Go Off-Road: Trail Running for Beginners
Trail running has experienced a boom in recent years. According to the American Trail Running Association, the number of Americans who tried trail running doubled between 2007 and 2017 to 3 million. Participation in ultramarathons—defined as any race longer than 26.2 miles, and usually on trails—has increased 1,676 percent in the past quarter-century to more than 600,000 runners, according to a report from RunRepeat and the international Association of Ultrarunners. By most accounts, COVID-19 only increased the interest in trail running, with more of us seeking the solitude of a quiet run through a town forest rather than along a busy sidewalk or pursuing a fastest known time (FKT) along a stretch of trail in lieu of a road race.
Maybe you long to join the throngs of trail runners but have been hesitant to trade in the blacktop for rocks, roots, and single-track. The good news is that trail running resources, gear, and clubs have never been more plentiful, making now a great time to explore the sport. Here are a few basics to get you started.
A trail run is any run not on concrete or tarmac. That could be a relaxed trot along a wide, dirt carriage path, a treacherous run to the summit of a 4,000 footer, or anything in between. If you’re new to trail running, start with a more accessible route along a gravel rail trail or through a town forest with wide, non-technical trails—a 2- or 3-mile loop, perhaps—to get a feel for running on an uneven surface. Pick a trail you can easily navigate and that can be completed using equipment you already own, including road running shoes. Be sure to carry any water or snacks you’ll need along the way, but stick to routes at the start that won’t require you to pack navigation equipment, extra layers, or other essentials needed for a longer journey.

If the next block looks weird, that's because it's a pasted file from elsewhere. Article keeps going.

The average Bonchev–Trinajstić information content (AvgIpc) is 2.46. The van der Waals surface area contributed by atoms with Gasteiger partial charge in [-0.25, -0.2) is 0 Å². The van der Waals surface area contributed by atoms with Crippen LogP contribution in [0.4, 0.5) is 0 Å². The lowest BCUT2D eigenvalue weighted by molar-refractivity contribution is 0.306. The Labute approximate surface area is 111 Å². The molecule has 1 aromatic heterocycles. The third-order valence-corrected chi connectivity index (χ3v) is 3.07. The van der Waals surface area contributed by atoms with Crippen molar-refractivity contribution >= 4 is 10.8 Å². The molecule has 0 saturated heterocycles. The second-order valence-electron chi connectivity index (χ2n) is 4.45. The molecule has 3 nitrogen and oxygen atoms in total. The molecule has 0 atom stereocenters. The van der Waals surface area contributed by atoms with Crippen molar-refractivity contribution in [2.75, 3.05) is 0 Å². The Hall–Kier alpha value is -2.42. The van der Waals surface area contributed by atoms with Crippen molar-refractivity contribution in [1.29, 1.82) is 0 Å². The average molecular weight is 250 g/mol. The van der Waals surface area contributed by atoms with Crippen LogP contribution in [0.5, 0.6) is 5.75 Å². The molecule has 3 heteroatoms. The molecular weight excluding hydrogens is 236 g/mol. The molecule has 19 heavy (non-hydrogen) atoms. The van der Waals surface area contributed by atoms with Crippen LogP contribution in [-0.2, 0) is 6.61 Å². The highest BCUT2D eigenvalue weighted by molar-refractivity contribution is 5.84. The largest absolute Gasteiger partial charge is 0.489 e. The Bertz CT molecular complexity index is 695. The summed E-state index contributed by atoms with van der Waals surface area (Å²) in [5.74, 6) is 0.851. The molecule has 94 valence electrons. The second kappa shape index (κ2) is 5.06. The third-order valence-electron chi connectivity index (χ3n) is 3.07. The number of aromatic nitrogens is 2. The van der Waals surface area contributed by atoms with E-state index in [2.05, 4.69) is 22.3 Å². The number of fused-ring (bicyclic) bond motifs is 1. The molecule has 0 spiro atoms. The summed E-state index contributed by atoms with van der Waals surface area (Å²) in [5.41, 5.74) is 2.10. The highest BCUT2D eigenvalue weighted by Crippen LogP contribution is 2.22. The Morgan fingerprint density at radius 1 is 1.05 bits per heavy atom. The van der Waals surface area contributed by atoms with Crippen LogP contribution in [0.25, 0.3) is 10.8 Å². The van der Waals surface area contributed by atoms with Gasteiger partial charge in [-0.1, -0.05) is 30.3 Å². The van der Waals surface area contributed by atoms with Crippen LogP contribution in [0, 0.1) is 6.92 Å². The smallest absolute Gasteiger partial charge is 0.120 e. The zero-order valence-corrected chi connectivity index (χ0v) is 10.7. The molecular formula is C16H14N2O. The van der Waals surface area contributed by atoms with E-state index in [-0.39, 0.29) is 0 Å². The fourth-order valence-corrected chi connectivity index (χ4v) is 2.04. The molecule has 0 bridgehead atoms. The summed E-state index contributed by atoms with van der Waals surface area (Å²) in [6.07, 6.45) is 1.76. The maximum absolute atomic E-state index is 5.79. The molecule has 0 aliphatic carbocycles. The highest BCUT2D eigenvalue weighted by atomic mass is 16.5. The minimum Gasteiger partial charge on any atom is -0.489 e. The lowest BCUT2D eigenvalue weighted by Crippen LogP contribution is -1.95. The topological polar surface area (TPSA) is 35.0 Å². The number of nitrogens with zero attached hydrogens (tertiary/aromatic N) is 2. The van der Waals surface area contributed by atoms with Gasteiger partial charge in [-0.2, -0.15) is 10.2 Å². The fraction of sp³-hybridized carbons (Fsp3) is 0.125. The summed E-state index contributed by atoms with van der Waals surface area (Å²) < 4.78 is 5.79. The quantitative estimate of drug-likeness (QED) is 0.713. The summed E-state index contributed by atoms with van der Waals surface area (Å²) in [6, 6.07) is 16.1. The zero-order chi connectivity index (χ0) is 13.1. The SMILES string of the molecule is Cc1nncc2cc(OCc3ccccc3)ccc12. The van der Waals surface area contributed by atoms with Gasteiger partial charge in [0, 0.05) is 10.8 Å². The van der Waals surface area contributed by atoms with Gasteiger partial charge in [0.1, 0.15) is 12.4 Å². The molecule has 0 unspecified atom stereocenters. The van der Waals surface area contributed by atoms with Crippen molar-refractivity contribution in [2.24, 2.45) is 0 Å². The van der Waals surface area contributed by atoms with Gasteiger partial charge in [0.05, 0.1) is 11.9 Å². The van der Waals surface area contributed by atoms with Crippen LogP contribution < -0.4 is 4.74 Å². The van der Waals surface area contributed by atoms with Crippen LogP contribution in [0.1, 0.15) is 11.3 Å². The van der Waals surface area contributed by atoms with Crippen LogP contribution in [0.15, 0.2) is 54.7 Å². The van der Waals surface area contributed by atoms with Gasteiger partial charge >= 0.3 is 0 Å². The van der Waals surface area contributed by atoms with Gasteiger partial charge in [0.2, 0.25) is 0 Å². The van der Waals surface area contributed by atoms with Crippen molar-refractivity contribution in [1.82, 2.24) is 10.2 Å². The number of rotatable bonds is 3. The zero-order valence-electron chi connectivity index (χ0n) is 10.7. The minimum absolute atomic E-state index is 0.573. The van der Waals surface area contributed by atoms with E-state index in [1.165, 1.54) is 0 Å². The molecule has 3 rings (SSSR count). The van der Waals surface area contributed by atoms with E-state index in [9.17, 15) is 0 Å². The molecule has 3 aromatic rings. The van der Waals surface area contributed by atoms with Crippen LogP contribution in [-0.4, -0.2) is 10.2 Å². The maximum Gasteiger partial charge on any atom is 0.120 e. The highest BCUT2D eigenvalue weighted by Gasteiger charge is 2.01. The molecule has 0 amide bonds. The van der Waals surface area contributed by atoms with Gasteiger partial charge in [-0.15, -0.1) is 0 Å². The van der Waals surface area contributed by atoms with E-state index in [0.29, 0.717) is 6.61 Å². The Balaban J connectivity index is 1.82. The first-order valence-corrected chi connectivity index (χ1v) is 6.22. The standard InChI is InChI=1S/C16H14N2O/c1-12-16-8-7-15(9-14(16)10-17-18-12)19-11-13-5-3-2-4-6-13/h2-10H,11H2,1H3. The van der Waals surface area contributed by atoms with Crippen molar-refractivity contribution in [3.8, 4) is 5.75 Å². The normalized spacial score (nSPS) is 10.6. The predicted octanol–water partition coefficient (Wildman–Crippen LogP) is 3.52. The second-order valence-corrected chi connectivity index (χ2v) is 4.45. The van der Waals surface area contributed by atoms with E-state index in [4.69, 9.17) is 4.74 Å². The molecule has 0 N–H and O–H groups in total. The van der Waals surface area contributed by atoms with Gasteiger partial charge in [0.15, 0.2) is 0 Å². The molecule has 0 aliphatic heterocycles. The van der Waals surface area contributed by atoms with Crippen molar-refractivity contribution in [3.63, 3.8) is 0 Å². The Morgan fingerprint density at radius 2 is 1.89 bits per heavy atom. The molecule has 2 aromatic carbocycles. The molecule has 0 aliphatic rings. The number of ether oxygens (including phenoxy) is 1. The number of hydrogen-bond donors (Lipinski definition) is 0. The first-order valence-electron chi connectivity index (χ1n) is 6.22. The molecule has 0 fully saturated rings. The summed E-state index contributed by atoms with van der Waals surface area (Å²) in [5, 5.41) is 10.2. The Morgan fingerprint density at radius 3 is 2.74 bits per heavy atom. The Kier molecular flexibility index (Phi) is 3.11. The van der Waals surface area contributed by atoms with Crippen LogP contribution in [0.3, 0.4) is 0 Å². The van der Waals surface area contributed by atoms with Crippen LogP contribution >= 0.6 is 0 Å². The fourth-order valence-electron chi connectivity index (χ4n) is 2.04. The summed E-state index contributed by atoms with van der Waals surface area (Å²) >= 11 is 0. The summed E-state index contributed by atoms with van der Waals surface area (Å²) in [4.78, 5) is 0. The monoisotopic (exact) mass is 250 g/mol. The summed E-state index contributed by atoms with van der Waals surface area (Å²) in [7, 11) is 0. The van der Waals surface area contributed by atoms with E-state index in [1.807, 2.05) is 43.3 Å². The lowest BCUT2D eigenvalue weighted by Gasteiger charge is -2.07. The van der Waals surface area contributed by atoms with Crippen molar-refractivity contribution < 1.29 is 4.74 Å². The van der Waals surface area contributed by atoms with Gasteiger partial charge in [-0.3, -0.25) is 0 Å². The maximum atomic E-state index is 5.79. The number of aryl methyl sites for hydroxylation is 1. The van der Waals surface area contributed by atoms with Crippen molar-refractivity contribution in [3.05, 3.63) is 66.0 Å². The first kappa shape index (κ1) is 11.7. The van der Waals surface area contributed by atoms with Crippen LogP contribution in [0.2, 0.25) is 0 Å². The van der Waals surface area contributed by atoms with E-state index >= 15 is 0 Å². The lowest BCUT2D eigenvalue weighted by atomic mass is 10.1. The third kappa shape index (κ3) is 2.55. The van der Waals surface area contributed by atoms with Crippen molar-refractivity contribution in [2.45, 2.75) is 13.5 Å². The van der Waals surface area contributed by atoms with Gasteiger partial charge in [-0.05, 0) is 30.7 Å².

Once you’ve been on a couple short, local trail runs, you may have the bug to try a longer or more technical route. This progression may require investment in a few additional items that you don’t already own.
Shoes: Trail running shoes feature more durable outsoles—the hard, usually rubber surface that makes contact with the ground—than road-running shoes. For rockier, more technical terrain, find a shoe with tacky grip and a rock plate, which helps soften the blow when you step on harder sticks and stones. For soft or muddy trails, a shoe with 4- or 5-inch lugs on the soles is optimal for maintaining traction. Running longer than 10 miles? Look for a trail shoe with more cushioning in the midsole to protect your feet as you go. Add a pair of lightweight gaiters to keep scree and debris (or snow and ice in the winter) out of your shoes.
Vest: A lightweight running vest can carry your water (often in two collapsible soft flasks), nutrition, extra layers, and phone on runs of any length—and items like a map, first-aid kit, headlamp, and firestarter for much longer outings in the backcountry. Vests hold your belongings tight to your back and chest, distributing their weight and minimizing bounce.
Poles: Routes with significant ascents and descents may merit use of a pair of trekking poles. While they may prove useful on the uphills, don’t underestimate their importance on the descent to save your knees and steady you from falling.